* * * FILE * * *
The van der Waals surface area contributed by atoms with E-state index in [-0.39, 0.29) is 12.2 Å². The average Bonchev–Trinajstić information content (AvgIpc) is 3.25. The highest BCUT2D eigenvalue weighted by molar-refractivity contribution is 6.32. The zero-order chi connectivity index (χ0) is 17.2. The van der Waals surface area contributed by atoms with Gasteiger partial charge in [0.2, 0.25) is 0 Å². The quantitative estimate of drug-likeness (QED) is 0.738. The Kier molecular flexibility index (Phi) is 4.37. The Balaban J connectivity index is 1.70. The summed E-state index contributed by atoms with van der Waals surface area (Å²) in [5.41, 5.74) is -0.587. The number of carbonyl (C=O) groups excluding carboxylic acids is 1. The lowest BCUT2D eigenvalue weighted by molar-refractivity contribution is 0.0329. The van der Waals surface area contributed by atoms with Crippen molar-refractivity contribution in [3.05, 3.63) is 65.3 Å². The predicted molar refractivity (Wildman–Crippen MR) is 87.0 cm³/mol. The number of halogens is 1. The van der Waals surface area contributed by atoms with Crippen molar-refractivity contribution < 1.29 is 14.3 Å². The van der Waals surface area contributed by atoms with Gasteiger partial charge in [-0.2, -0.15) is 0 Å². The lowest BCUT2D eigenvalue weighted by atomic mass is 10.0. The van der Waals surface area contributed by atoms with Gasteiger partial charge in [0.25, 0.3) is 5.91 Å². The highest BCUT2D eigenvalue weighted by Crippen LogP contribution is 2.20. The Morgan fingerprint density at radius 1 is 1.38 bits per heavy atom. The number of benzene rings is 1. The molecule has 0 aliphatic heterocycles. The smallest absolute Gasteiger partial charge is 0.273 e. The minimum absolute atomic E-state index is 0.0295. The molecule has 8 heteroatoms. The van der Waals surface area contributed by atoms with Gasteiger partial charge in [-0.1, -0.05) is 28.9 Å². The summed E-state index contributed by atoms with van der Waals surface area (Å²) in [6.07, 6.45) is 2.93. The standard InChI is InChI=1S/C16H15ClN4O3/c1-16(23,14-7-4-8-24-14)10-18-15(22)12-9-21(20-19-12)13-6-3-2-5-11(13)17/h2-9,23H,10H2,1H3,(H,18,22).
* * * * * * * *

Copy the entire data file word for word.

The van der Waals surface area contributed by atoms with E-state index in [-0.39, 0.29) is 12.2 Å². The average Bonchev–Trinajstić information content (AvgIpc) is 3.25. The highest BCUT2D eigenvalue weighted by molar-refractivity contribution is 6.32. The zero-order chi connectivity index (χ0) is 17.2. The van der Waals surface area contributed by atoms with Gasteiger partial charge in [0.2, 0.25) is 0 Å². The quantitative estimate of drug-likeness (QED) is 0.738. The Kier molecular flexibility index (Phi) is 4.37. The Balaban J connectivity index is 1.70. The summed E-state index contributed by atoms with van der Waals surface area (Å²) in [5.41, 5.74) is -0.587. The number of carbonyl (C=O) groups excluding carboxylic acids is 1. The lowest BCUT2D eigenvalue weighted by molar-refractivity contribution is 0.0329. The van der Waals surface area contributed by atoms with Crippen molar-refractivity contribution in [3.05, 3.63) is 65.3 Å². The predicted molar refractivity (Wildman–Crippen MR) is 87.0 cm³/mol. The number of halogens is 1. The van der Waals surface area contributed by atoms with Crippen molar-refractivity contribution < 1.29 is 14.3 Å². The van der Waals surface area contributed by atoms with Gasteiger partial charge in [-0.2, -0.15) is 0 Å². The lowest BCUT2D eigenvalue weighted by atomic mass is 10.0. The van der Waals surface area contributed by atoms with Gasteiger partial charge in [0.25, 0.3) is 5.91 Å². The highest BCUT2D eigenvalue weighted by Crippen LogP contribution is 2.20. The Morgan fingerprint density at radius 1 is 1.38 bits per heavy atom. The number of benzene rings is 1. The molecule has 0 aliphatic heterocycles. The smallest absolute Gasteiger partial charge is 0.273 e. The minimum absolute atomic E-state index is 0.0295. The molecule has 8 heteroatoms. The van der Waals surface area contributed by atoms with Gasteiger partial charge in [-0.1, -0.05) is 28.9 Å². The summed E-state index contributed by atoms with van der Waals surface area (Å²) in [6.07, 6.45) is 2.93. The standard InChI is InChI=1S/C16H15ClN4O3/c1-16(23,14-7-4-8-24-14)10-18-15(22)12-9-21(20-19-12)13-6-3-2-5-11(13)17/h2-9,23H,10H2,1H3,(H,18,22).